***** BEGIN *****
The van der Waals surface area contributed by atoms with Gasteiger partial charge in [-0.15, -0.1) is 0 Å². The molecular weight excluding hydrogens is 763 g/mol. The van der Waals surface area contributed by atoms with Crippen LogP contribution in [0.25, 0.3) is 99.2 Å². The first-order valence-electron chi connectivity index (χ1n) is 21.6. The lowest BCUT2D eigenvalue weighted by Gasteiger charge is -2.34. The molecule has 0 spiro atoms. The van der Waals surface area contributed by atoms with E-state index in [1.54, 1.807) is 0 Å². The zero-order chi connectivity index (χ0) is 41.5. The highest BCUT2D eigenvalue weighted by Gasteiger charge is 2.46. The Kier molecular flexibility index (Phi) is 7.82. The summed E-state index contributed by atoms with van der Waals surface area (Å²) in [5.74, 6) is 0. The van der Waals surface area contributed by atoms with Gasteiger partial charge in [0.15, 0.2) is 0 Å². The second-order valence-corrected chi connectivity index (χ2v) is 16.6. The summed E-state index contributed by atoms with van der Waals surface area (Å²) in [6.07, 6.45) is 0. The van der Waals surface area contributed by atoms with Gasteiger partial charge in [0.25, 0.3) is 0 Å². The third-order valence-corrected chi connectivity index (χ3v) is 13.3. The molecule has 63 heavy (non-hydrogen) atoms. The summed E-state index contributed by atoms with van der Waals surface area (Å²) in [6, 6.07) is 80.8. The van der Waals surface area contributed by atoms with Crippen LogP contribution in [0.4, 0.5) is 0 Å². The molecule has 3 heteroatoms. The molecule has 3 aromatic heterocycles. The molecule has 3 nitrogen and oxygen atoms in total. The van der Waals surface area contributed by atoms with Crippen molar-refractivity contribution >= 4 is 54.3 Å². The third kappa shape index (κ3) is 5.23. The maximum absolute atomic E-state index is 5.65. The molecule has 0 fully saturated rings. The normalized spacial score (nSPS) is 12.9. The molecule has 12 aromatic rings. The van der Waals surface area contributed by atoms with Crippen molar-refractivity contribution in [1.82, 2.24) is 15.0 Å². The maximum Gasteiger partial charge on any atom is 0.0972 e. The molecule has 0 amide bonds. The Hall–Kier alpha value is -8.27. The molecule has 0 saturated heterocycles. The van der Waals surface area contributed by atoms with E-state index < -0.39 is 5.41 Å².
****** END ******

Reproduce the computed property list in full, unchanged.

The van der Waals surface area contributed by atoms with Gasteiger partial charge in [-0.15, -0.1) is 0 Å². The molecular weight excluding hydrogens is 763 g/mol. The van der Waals surface area contributed by atoms with Crippen LogP contribution in [0.25, 0.3) is 99.2 Å². The first-order valence-electron chi connectivity index (χ1n) is 21.6. The lowest BCUT2D eigenvalue weighted by Gasteiger charge is -2.34. The molecule has 0 spiro atoms. The van der Waals surface area contributed by atoms with E-state index in [1.54, 1.807) is 0 Å². The zero-order chi connectivity index (χ0) is 41.5. The highest BCUT2D eigenvalue weighted by Gasteiger charge is 2.46. The Kier molecular flexibility index (Phi) is 7.82. The summed E-state index contributed by atoms with van der Waals surface area (Å²) in [5.74, 6) is 0. The van der Waals surface area contributed by atoms with Gasteiger partial charge in [0.15, 0.2) is 0 Å². The second-order valence-corrected chi connectivity index (χ2v) is 16.6. The summed E-state index contributed by atoms with van der Waals surface area (Å²) in [6.07, 6.45) is 0. The van der Waals surface area contributed by atoms with Gasteiger partial charge in [0.25, 0.3) is 0 Å². The third-order valence-corrected chi connectivity index (χ3v) is 13.3. The molecule has 63 heavy (non-hydrogen) atoms. The summed E-state index contributed by atoms with van der Waals surface area (Å²) in [6, 6.07) is 80.8. The van der Waals surface area contributed by atoms with Crippen LogP contribution in [0.4, 0.5) is 0 Å². The molecule has 3 heteroatoms. The molecule has 3 aromatic heterocycles. The molecule has 3 nitrogen and oxygen atoms in total. The van der Waals surface area contributed by atoms with Crippen molar-refractivity contribution >= 4 is 54.3 Å². The third kappa shape index (κ3) is 5.23. The maximum absolute atomic E-state index is 5.65. The molecule has 0 fully saturated rings. The normalized spacial score (nSPS) is 12.9. The molecule has 12 aromatic rings. The van der Waals surface area contributed by atoms with Crippen molar-refractivity contribution in [1.82, 2.24) is 15.0 Å². The maximum Gasteiger partial charge on any atom is 0.0972 e. The molecule has 0 amide bonds. The Hall–Kier alpha value is -8.27. The molecule has 0 saturated heterocycles. The van der Waals surface area contributed by atoms with E-state index < -0.39 is 5.41 Å².